The voices of many different women wove their way through Smith’s concert. Over flute sounds, xylophone bubbles, and the noodling of Tom Verlaine’s electric guitar, Smith improvised on an episode from Lewis Carroll’s Alice’s Adventures in Wonderland. Projected on the screen behind her was Cameron’s photograph of Alice Liddell as a strong, challenging adult. (As a child Liddell had inspired Carroll’s novel.) Smith emphasized Alice as an active being: “She took the bottle that said ‘drink me,’ and drank.”
She declaimed Hildegard’s wild apparitions of “white fire” and “a man the color of sapphire” over the low drone of a guitar, samples of the abbess’s music, and gritty, inchoate, static-like noises: perhaps the earthly echoes of the “living light” that Hildegard heard (and not saw). Smith read Hildegard’s reflections on gold, silver, iron, and steel, which she saw not as the stuff of lucre or weaponry but as treasures infused with the same heavenly “vitality” that quickened “plants, trees, and stones.”
Smith connected her mother’s death in 2002 with the “sweet scent” that descended upon Hildegard in her rapture, “like a gentle breath exhaled by my mother.” Backed by her daughter on piano and the lustrous, dewy guitar playing of Verlaine and Lenny Kaye, she sang her own “Mother Rose,” telling of a woman who “turned to gold” and “rose into the light,” unleashing ripples of correspondences among earthly parents, Mary the mother of Jesus, and the miraculous rosebush of Saint Mary’s Cathedral in Hildesheim. (The Met has a Hildesheim show on view through January 5.)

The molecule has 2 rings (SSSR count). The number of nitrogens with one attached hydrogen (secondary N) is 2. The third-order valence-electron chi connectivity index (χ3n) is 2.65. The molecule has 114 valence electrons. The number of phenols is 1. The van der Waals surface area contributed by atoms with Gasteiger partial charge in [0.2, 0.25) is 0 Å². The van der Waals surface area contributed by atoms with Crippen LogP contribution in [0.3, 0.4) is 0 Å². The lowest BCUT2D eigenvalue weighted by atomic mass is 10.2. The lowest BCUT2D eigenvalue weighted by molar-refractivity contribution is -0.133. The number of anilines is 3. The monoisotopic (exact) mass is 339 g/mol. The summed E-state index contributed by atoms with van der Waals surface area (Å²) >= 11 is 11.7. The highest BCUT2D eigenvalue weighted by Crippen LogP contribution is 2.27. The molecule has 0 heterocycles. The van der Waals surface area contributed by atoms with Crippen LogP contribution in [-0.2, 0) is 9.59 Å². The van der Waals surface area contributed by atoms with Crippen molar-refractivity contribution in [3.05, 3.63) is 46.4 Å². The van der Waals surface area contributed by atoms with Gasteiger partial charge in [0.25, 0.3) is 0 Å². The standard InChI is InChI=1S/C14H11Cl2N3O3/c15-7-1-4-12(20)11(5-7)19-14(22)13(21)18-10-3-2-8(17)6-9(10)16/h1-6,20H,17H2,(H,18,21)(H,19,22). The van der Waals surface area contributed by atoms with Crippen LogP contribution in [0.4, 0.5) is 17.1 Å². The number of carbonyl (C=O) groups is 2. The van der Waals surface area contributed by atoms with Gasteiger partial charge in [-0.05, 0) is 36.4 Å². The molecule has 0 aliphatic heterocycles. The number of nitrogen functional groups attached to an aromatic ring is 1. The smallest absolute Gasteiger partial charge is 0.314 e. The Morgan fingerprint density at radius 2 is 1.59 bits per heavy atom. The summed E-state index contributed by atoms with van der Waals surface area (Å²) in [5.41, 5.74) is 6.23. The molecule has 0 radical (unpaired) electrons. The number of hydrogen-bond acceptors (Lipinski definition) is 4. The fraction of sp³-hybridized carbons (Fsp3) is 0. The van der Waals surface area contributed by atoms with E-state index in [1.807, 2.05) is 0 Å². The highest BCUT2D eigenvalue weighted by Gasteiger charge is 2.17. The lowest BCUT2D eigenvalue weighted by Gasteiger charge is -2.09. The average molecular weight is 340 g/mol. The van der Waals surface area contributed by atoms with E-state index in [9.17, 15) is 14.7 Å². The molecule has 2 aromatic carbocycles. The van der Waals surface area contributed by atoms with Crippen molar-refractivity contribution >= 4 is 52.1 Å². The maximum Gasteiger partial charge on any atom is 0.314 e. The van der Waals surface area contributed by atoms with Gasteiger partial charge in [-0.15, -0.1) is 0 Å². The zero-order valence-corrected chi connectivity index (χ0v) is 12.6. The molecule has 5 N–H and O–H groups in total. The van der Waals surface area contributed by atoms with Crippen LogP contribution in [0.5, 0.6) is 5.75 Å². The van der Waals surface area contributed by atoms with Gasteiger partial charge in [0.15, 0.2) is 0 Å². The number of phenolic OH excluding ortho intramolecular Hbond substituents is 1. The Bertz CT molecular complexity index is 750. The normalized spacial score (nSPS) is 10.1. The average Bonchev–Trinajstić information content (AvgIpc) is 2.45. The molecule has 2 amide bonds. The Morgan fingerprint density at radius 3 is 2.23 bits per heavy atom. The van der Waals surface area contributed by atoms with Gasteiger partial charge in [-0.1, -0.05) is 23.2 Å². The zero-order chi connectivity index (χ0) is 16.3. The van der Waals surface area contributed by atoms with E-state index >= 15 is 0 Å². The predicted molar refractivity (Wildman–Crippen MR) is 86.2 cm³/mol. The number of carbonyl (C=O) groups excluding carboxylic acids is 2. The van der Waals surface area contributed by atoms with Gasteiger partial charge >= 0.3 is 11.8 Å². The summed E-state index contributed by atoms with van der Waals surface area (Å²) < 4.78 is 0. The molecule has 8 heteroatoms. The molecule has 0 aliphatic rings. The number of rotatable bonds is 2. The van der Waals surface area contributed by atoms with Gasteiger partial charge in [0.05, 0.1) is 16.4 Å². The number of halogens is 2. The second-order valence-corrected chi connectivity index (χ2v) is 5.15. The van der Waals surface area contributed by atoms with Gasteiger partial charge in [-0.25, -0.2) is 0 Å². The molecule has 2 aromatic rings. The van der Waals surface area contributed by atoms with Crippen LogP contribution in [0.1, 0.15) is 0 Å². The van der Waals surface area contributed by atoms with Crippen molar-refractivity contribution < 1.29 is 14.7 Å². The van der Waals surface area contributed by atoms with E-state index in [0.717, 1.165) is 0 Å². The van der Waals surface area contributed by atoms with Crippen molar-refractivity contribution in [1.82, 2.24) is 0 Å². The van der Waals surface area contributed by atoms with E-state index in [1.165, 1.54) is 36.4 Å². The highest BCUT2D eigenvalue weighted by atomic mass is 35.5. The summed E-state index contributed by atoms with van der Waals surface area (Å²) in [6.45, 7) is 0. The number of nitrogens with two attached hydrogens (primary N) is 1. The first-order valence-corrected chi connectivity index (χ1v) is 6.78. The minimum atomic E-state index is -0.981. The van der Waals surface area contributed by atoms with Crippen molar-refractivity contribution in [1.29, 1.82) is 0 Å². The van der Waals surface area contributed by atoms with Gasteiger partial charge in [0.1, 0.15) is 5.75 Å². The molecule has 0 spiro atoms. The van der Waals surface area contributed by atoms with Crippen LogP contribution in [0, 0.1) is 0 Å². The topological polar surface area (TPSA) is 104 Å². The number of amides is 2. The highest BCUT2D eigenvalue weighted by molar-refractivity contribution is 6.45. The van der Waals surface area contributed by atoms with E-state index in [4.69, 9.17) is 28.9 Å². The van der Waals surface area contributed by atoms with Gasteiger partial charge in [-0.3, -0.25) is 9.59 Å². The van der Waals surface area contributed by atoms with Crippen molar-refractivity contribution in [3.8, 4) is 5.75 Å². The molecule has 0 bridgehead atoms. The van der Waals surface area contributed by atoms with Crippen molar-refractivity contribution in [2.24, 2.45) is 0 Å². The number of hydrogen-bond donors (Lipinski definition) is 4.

“Das Weltall” from Hildegard’s “Scivias.”
Correspondences prevailed in the final part of the performance. With a projection of William Blake’s The Death of the Virgin behind her, Smith observed that Hildegard and Smith’s mother shared a September 17 passing day, that a double rainbow like the one seen when Hildegard died shone the day that Jesse was born, and that the correspondences sung by Baudelaire and others were everywhere: “All we have to do is keep ourselves open and we’ll see them.” The repeated incantations of “Oh God I fell for you” from “Dancing Barefoot” took on new meanings, and Smith paid homage to her twelfth-century forebear by revising one of her most celebrated lyrics: “Because the night belongs to Hildegard.”